This song, “Kingdom”, was on my mind yesterday and today. If you’re not listening to Common, you should be. He speaks a lot of truth. (Explicit lyrics, so you may want to put on a headset for this.)

Earworms for the Sleepless: Taylor Swift

The last couple of days have been busier than usual and I am tired. Too tired to blog anything of real substance, though I have plenty of ideas on what to write about, and I have the drafts to prove it.

Because I like my posts to be at least a little entertaining, I will say that I’m disappointed in Taylor Swift for taking her music off Spotify. Honey, no one is getting rich off streaming music – that’s what tours, product endorsements and lines of fragrances are for. You know this, your management and label know this, so please go sit on a big pile of money and laugh your ass off, okay?

Part of the reason I’m disappointed is because I watched Taylor Swift’s video for “Blank Space” a few days ago and it was my earworm last night while I was trying to fall asleep. If I could just cue up the song on Spotify, then I could listen to it and get it out of my brain. Instead I have to hunt down the damn video and watch it again. Not cool, Taylor Swift. Not cool.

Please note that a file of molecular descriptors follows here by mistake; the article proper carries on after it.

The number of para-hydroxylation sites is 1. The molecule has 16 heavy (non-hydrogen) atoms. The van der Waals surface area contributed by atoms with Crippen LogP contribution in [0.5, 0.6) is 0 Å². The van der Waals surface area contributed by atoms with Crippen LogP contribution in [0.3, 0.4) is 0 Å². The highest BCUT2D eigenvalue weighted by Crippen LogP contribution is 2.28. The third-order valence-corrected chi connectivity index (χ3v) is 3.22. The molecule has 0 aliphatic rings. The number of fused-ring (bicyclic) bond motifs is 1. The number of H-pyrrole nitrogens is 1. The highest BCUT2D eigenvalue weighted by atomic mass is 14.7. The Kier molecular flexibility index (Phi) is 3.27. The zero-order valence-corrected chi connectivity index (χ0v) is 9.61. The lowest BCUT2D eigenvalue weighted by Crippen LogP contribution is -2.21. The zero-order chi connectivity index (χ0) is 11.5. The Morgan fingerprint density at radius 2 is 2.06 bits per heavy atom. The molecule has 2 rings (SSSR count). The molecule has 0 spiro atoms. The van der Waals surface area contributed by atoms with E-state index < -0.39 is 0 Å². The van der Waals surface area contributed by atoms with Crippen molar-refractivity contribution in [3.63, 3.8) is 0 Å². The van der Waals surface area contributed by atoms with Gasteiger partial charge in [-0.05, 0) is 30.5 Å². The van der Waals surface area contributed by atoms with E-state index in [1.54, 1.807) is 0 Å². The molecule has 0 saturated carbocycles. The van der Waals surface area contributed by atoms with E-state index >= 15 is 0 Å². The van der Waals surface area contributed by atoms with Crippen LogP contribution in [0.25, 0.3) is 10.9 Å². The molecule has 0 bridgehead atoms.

Musical Interlude: Postmodern Jukebox

If you’re on Facebook you may have seen a few Postmodern Jukebox videos. Headed by musician Scott Bradlee, this collective of musicians and vocalists (and the occasional dancer) takes popular tunes and reframes them as everything from doo-wop to swing music, classic Motown to jazz. Even if you aren’t familiar with the original song being performed, their covers are a lot of fun.

For comparison’s sake, here’s “Titanium” as performed by Sia/David Guetta, and as a ’40s crooner tune by Postmodern Jukebox. I love both.

And here’s Ellie Goulding’s “Burn” alongside Postmodern Jukebox’s ’60s girl group version. The flaming saxophone nails it.

Check out more Postmodern Jukebox covers on their YouTube channel.

Full Moon Mood Music

Sometimes I am so predictable. It’s a full moon tonight and once again I’m all about songs that mention the moon.

This first one from Neko Case, “I Wish I Was the Moon,” has some amazing lyrics, but I’d expect nothing less from Neko Case.

The second song is from Emma Hill and Her Gentlemen Callers. I’ve met Emma a few times (she is a sweetheart) and heard her perform live on two separate occasions. “Meet Me at the Moon” is one of my favorite songs of hers.

Last up is a new song from Ainjel Emme, a musician I met years ago in L.A. with an incredible voice and mad skills. “Damn the Moon” has been one of my earworms since she released it in October. Now it gets to be one of yours, too.

Saturday’s Shout-Out: Ainjel Emme

In 2002-2003, I became friendly with the members of a L.A. based all-girl rock band, Goddess Freak Ensemble. Like any band, the group went through some changes in guitarists and bassists. Through each change they continued to make beautiful music while showcasing their sexy, sassy selves. But when they briefly worked with Ainjel Emme, it was mind-blowing. Her mad skills on the guitar are evenly matched by her amazing voice, which is wistful and sly and sad and wise all at once.